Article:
Tag Archives: temperature

Last year was the warmest humanity ever recorded without El Niño, NASA warns

The Earth continues to heat up according to a NASA analysis that revealed 2017 was the second warmest year since global estimates became possible in 1880. More worryingly, it was only second to 2016, which saw increases in temperature caused by El Niño, the warm phase of the cyclical El Niño Southern Oscillation (ENSO). When correcting for the phenomenon, 2017 takes the lead.


Image credits Cuddy Wifter.

The year continued the ignoble, decades-long warming trend of the globe — 17 out of the 18 warmest years on record have occurred between 2001 and today. NASA’s Goddard Institute for Space Studies (GISS) reports that globally-averaged temperatures in 2017 were 1.6° Fahrenheit higher than the 1951-1980 mean.

It came second as the warmest-ever recorded year behind 2016. However, temperatures then were bumped up by El Niño, which pushes warmer fronts of water from the western tropical Pacific Ocean towards the coast of South America. This movement of warm water causes warming effects across the globe.

When El Niño is factored out, 2017 becomes the warmest year ever recorded by humanity.

The Earth warmed up overall, but weather dynamics mean that this effect wasn’t homogenous across the face of the planet — as such, different locations experienced different amounts of warming.

“Despite colder than average temperatures in any one part of the world, temperatures over the planet as a whole continue the rapid warming trend we’ve seen over the last 40 years,” said GISS Director Gavin Schmidt.

The strongest warming trends were seen in the Arctics, which continued to bleed ice cover and volume in 2017, the report adds.

National Oceanic and Atmospheric Administration (NOAA) researchers produced an independent analysis on the subject, which strongly confirms NASA’s findings, with the exception that NOAA lists 2017 as the third warmest year on record.

The two agencies used different methods to analyze temperatures across the globe, which created this small difference in ranking. NASA tracks temperatures using a combination of data from 6,300 weather stations, ship- and buoy-based recordings of sea-surface temperatures, as well as research stations in the Antarctic. The algorithm that data is fed through was designed to consider sources of interference to produce the global average temperature deviations from the baseline period of 1951 to 1980, according to NASA.

This processing (and the fact that NOAA uses its own algorithms) is why the two agencies’ results diverge slightly. However, the findings reported in both documents largely overlap, and both agree that the five warmest years on record have taken place since 2010.

Temp recording over time.

They say an image is worth a thousand words.
Image credits NASA.

“NOAA scientists used much of the same raw temperature data, but with a different baseline period, and different methods to analyze Earth’s polar regions and global temperatures,” the NASA report reads.

NASA estimates that the global mean change in temperature they calculated is accurate within 0.1°F with a 95% certainty level — which is very solid. Any uncertainty arises due to changes in measurement practices over time, and to some weather stations being relocated over the studied period.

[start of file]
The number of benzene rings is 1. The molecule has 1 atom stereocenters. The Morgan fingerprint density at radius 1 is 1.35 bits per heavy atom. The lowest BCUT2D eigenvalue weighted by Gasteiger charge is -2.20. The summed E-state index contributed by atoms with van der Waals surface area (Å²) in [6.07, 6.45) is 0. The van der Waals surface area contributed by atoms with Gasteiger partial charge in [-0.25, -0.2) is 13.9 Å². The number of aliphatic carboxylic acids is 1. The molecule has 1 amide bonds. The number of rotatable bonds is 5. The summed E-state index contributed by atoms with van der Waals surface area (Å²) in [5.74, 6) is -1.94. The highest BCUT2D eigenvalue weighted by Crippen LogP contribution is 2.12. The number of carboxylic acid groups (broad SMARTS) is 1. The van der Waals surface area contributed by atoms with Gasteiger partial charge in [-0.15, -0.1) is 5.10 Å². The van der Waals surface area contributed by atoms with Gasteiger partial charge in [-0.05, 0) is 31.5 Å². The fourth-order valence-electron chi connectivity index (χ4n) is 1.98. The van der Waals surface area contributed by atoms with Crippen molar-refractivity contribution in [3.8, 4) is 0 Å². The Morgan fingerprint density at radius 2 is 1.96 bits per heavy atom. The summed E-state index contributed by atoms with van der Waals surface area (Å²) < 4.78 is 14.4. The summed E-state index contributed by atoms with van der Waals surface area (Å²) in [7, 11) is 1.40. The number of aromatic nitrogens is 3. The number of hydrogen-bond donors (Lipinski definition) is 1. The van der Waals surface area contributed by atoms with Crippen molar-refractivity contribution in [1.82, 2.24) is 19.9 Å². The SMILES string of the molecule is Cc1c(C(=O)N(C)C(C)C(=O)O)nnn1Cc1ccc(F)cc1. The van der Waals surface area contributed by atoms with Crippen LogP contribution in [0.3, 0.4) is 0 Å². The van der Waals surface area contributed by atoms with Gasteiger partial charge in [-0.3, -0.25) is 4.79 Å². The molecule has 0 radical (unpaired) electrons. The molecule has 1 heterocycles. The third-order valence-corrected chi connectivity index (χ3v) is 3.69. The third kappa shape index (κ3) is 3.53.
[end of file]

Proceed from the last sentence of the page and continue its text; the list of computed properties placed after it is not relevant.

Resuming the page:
Mistastin lake.

Gemstones prove asteroid impact was the hottest event ever recorded on Earth

Snow-clad Canada boasted, for the briefest of moments, the highest temperature ever recorded on Earth. The blistering event, clocking in at some 2370°C (4300°F), was the product of a chunk of space rock crashing down on the planet. Researchers looking into the event say we had no idea “real rocks can get that hot,” underscoring how devastating meteorite impacts can be.

Mistastin lake.

Image credits Jcmurphy / Wikimedia.

Some 40 million years ago in what we now call Canada, an otherworldly visitor was dropping in for a visit. This meteorite crashed with such speed and force that it heated rocks at the impact site to over half the temperature of the Sun’s surface — some 2370°C (4300°F). This event, which has the distinction of being the highest temperature witnessed on our planet, was recorded in gemstones formed under that immense release of heat.

Falling skies

Impacts between space-faring matter and the Earth release a monumental amount of energy — which leads to some mind-bogglingly high temperatures developing in the collision zone. In fact, the more energetic of such impacts (those which involved larger pieces of space rock) shaped the planet into what we know today. They affect the chemical makeup of the atmosphere and crust, directly playing a part in Earth’s habitability, and could even have created the Moon.

Pinning an actual number on these temperatures, however, is a tricky proposition. For one, notable impacts took place a very long time ago, on the order of millions of years. Secondly, because they’re near apocalyptic events, shock waves released during impacts tend to literally vaporize both the meteorites and the rocks they hit. Which is really bad news if you’re trying to analyze those rocks and estimate how much heat they were subjected to.

So researchers have an idea of the upper extremes these temperatures can reach — estimated to be well over 2000°C (3632°F) — but no way to refine that estimate since there’s no geological evidence to test it against. After all, you’d need something that can shrug off an event of such magnitude it turns rocks into thin air.